Last Wednesday night, the Congress reached an agreement to reopen the federal government and avert a U.S. debt default. This agreement was reached just 24 hours before the deadline when U.S. debt obligations would have been considered in default for the first time in our country’s 237-year history.
In the last few days, I’ve been asked several times what impact did the federal government shutdown have on the real estate industry, and what impact a federal government default would have on real estate values.
The answer to the first question is relatively easy. Other than the reported $24 billion in lost economic activity, it’s unlikely the federal government shutdown had any more than a ripple effect on the real estate industry. The answer to the second question is a far more complicated.
The agreement reached last Wednesday night in Washington was only a temporary fix. The parties involved agreed to reopen the federal government for another 90 days and delayed a decision on the debt ceiling, and the potential government debt default, through Feb. 7, but little else was resolved. In the past, increasing the borrowing power of the federal government by increasing the debt ceiling was generally a non-partisan issue and passed routinely without controversy. However, lately the issue has become an opportunity for a minority in Congress to try to obtain concessions on a host of issues by holding the country hostage to a potential federal debt default.
Certain members of Congress have openly advocated that a debt default is the way to deal with the federal government’s growing deficit. That position was countered by the likes of Warren Buffet, one of the most respected investors and financial minds in the country, who said last week that a federal debt default would be “a pure act of idiocy — the equivalent of financial mass destruction.” Buffett went on to say that “creditworthiness is like virginity; it can be preserved but not restored easily.”
Since the U.S. has never defaulted on its debt, no one can be absolutely sure of the consequences such an event would have on the national and international economies; and more specifically on the real estate industry. However, two recent examples exist of countries that defaulted on their national debt within the past 15 years. In 1998, the Russian government defaulted on its debt, and in 2001, the Argentine government did the same thing. Neither country fared well after their respective defaults.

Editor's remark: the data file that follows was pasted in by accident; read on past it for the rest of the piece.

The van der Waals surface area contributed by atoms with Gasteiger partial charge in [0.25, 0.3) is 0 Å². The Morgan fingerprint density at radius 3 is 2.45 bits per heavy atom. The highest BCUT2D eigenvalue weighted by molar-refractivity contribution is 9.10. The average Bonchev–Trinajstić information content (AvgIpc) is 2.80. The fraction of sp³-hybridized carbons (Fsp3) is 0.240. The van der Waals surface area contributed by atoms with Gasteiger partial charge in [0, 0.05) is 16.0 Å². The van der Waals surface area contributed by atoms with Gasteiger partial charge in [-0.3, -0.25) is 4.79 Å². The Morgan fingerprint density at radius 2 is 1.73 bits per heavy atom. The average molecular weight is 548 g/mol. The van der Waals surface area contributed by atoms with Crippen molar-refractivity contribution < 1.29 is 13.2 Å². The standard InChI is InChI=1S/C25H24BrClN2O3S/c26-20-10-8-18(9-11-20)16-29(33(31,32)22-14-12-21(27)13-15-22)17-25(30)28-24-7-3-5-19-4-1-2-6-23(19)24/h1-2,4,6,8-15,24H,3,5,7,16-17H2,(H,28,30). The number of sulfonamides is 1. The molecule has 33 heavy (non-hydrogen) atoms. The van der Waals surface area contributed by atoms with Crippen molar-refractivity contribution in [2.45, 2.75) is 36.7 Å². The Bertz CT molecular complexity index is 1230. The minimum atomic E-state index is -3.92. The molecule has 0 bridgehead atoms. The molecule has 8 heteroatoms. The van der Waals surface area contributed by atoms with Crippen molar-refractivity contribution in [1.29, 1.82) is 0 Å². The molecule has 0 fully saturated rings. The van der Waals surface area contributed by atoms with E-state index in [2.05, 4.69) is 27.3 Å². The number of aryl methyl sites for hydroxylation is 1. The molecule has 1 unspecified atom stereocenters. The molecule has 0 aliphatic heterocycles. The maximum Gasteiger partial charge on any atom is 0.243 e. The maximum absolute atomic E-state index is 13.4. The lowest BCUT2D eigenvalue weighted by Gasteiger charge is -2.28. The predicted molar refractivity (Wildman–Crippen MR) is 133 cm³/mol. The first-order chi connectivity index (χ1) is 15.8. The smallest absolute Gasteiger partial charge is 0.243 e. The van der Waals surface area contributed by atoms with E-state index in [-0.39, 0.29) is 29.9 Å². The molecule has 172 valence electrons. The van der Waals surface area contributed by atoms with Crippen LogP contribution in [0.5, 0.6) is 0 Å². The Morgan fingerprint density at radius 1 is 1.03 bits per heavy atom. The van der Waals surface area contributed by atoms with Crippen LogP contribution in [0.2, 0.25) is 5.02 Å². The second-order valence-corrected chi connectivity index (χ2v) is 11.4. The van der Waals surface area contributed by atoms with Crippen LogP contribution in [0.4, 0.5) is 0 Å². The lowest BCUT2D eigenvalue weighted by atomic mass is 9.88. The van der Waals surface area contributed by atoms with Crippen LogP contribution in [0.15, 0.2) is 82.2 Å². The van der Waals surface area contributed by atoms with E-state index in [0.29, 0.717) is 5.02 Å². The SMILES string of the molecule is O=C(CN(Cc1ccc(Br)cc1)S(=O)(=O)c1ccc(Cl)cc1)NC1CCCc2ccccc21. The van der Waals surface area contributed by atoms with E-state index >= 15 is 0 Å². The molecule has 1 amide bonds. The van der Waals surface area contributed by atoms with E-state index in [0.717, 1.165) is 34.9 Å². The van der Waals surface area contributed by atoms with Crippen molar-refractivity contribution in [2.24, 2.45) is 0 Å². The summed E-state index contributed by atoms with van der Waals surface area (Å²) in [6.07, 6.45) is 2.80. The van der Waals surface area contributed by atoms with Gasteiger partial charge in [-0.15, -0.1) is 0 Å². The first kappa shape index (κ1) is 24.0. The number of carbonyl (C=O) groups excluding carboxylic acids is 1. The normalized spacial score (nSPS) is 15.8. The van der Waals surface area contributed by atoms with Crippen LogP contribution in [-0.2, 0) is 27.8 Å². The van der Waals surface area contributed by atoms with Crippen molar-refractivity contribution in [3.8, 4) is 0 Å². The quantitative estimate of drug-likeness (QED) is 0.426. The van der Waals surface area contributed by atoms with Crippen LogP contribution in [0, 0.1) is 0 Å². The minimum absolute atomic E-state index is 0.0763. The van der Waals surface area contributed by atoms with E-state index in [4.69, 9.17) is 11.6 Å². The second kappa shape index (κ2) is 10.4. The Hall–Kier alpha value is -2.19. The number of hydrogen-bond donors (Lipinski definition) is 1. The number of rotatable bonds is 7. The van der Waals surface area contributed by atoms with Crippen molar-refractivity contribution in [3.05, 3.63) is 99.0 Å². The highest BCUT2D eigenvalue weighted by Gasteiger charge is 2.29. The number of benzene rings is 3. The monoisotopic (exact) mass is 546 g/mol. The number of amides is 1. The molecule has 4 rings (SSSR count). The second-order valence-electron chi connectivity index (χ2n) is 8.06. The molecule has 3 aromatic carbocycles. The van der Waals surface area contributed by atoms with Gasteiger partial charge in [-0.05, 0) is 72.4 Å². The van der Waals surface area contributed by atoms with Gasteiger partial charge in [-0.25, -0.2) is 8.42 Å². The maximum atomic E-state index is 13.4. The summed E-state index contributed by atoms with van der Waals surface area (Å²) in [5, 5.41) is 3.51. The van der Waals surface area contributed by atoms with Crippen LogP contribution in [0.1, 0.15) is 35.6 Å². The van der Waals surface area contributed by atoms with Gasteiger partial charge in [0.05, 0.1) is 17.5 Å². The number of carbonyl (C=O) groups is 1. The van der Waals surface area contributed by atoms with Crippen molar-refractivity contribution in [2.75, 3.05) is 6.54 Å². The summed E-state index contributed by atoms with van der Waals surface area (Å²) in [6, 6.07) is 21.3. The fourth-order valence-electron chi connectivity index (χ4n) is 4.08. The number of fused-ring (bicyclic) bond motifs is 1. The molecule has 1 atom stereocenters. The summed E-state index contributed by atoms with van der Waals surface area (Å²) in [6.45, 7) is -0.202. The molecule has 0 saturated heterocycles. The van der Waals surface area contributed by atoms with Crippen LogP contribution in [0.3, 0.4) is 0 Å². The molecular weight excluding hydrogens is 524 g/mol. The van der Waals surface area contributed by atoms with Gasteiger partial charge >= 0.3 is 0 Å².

In Russia, the financial crisis and subsequent default was precipitated by a political wing of Russia’s parliament, the State Duma. That group within the parliament blocked efforts to enact economic reforms that would have averted the financial crisis and government debt default that followed. The Russian government was forced to devalue the country’s currency and cease payments on the government’s debt instruments. Long-term government bond rates swelled to 47 percent and interest rates on short-term government obligations increased to over 200 percent. Inflation quickly rose to over 10 percent. These series of events precipitated an investor panic, followed by the dumping of Russian currency and assets, a collapse of the stock and bond markets with stocks losing over 75 percent of their value, and numerous bank failures that wiped out large portions of the public’s wealth.
In December 2001, Argentina, following a three-year recession, also defaulted on $93 billion of government debt. Foreign investment fled the country and capital flowing into the country ceased for two years. The Argentine currency lost 75 percent of its value, inflation rose to over 40 percent and in the year following the default, the national GDP dropped 11 percent.
Although the U.S. might not experience as severe a scenario as either Russia or Argentina, a default on America’s national debt for the first time in history could not possibly be good for the economy and the real estate industry. Based on the experience of Russia and Argentina, it’s safe to say that U.S. interest rates would likely go up substantially, perhaps as much as they did in the early ’80s when the prime rate hit 18 percent.
The U.S. government also might for a period of time lose its ability to borrow money. This could lead to a sudden and significant downsizing of the federal government as its budget is 26 percent funded by borrowed money. If the government had to cut its budget by 26 percent it could likely lead to another significant recession. It might be the perfect storm of negative economic events, high interest rates, high inflation and significantly reduced economic activity. Even a modest increase in interest rates could reverse the current real estate recovery and reduce the value of all types of real estate. In short, it’s not a scenario that would be healthy for real estate values.
Whether you’re a single homeowner or a large real estate investor, you share one thing in common: you’re a member of the real estate owners’ party. As a real estate owner, it’s probably not in your best interest to have the political leaders in this country flirting with the possibility of a U.S. debt default. If the members of Congress who voted against the bill to resolve the impasse last Wednesday night had gotten their way, the economy and the real estate world might be looking very different today. The next round is only 90 days away.
You can contact William Small at 970 429-2419 or email him at firstname.lastname@example.org .